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Getting started

Since 2017.04, Aimeos contains a front-end JSON API modeled after the guidelines of It enables you to view and order products via mobile apps or create JavaScript applications to access to any Aimeos based online shop using a single look and feel.

The entry point to access the Aimeos JSON API depends on the host application you use (Laravel, Symfony, TYPO3). You have to retrieve the initial base URL from a configuration setting or somewhere else. The resource URLs are different depending on the environment, but you can get the available ones by querying the meta data from the base URL (via the HTTP OPTIONS method).


Since 2023.04, the JSON API isn't compatible with the releases before due to the following changes:

  • Merged order and order/base data in basket and order resources
  • Related resource use "." (a dot) as separator compared to "/" (slash) before

Retrieve meta data#

The offered URLs to the resources depend on the application that hosts the Aimeos components. Therefore, you can't use fixed URLs like http://localhost:8000/jsonapi/product?id=1. Instead you need to configure the base URL to the Aimeos JSON API of the instance you want to connect to in your client application. Afterwards you must use the OPTIONS method to retrieve the service description with the list of resources and their URLs, e.g.

curl -X OPTIONS 'http://localhost:8000/jsonapi'
var url = 'http://localhost:8000/jsonapi'; // Base URL from config

var promise = $.ajax( url, {
    method: "OPTIONS",
    dataType: "json"

promise.done( function( options ) {
    var args = {};
    var params = {};

    if(options.meta.prefix) { // returned from OPTIONS call
        params[options.meta.prefix] = args;
    } else {
        params = args;

    var result = $.ajax({
        method: "GET",
        dataType: "json",
        url: options.meta.resources['product'],
        data: params

    result.done( function( result ) {
        console.log( );

It returns a JSON object containing the resources (those names are always the same and you can rely on them) and the corresponding URLs, for example:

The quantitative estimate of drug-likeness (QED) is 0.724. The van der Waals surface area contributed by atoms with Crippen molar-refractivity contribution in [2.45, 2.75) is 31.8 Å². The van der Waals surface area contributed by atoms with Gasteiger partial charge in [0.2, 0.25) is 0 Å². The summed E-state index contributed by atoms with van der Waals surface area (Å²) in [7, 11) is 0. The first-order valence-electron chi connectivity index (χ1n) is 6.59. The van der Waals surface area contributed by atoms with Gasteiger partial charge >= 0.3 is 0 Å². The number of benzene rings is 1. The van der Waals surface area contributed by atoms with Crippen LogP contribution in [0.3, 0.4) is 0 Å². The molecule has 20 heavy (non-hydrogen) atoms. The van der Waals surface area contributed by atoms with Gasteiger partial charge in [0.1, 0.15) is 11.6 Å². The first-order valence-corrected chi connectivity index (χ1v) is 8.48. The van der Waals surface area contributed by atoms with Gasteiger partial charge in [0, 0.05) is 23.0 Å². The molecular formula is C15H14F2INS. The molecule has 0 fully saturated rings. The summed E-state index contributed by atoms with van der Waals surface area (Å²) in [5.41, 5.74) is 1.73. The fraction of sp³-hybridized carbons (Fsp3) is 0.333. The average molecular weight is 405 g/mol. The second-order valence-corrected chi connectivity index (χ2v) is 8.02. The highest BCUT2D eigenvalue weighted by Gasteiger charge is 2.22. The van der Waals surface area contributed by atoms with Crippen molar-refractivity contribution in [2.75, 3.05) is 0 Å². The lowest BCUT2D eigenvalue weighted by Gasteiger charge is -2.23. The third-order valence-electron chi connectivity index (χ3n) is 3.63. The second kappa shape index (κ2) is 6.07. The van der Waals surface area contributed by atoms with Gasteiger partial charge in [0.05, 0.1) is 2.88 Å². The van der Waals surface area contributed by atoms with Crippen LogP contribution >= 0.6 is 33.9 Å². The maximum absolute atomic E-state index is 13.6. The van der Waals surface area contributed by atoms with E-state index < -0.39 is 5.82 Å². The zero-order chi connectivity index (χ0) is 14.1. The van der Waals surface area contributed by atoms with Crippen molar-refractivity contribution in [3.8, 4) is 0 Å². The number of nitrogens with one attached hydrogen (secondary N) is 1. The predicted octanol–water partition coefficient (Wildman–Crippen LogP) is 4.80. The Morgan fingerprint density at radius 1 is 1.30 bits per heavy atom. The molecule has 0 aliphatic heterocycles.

"meta": {
        "prefix": null,
        "resources": {
            "attribute": "http://localhost:8000/jsonapi/attribute",
            "product": "http://localhost:8000/jsonapi/product",
            "stock": "http://localhost:8000/jsonapi/stock",

To access the products for example, you must lookup the URL for the "product" resource key. Similarly, you can use every key defined in the resources object to retrieve the corresponding items.


Don't take the resource URLs in the OPTIONS response as granted! They will change depending on the routes and the application. Thus, your client needs the OPTIONS URL of the JSON REST API as configuration parameter. Its response will define the next possibilities.

Nested parameters#

Some host applications need nested GET parameters, so they are recognized as part of the JSON request. In this case, a product resource URL can look like:


To handle this case correctly, you must embed the GET parameters into another object if the "prefix" attribute from the service description is not empty, e.g. by:

var args = {'resource': 'product', 'id': '1'};
var params = {};

if( options.meta.prefix ) {
    params[options.meta.prefix] = args;
} else {
    params = args


If you don't check if the parameters must be nested, your client application won't work with all applications supported by Aimeos!

Error handling#

Errors can and will occur sooner or later. The JSON:API standard like every REST protocol uses the HTTP status codes to signal error conditions. Used HTTP status codes are:

  • 2xx : Successful operation
    • 200 : Operation was performed successfully
    • 201 : Resource has been created
  • 4xx : Bad request
    • 401 : Authentication required
    • 403 : Operation is forbidden/unsupported
    • 404 : The resource wasn't found
  • 5xx : Internal server error
    • 500 : A non-recoverable error occurred
    • 501 : Operation not implemented

Also, the JSON API standard specifies an "errors" section in the JSON response that can contain error hints for one or more operations:

    "errors": [
            "title": "No product with ID 1 available",
            "detail": "<stack trace where the error occured>"

Each error item contains a "title" attribute that contains the error message for the user and the "detail" attribute including the stack trace for developers. You should show the error details because they are only helpful for developers:

const promise = fetch('/jsonapi?...', {
    method: 'GET', // or DELETE, OPTIONS, POST, PATCH
    credentials: 'same-origin',
}).then(response => {
    if(!response.ok) {
        throw new Error(response.statusText)
    return response.json();
}).then(result => {
    if(result.errors) {
        throw result.errors
    return result
}).catch(err => {


The stack trace is only included if you enable debugging by configuring:

client/jsonapi/debug = 1


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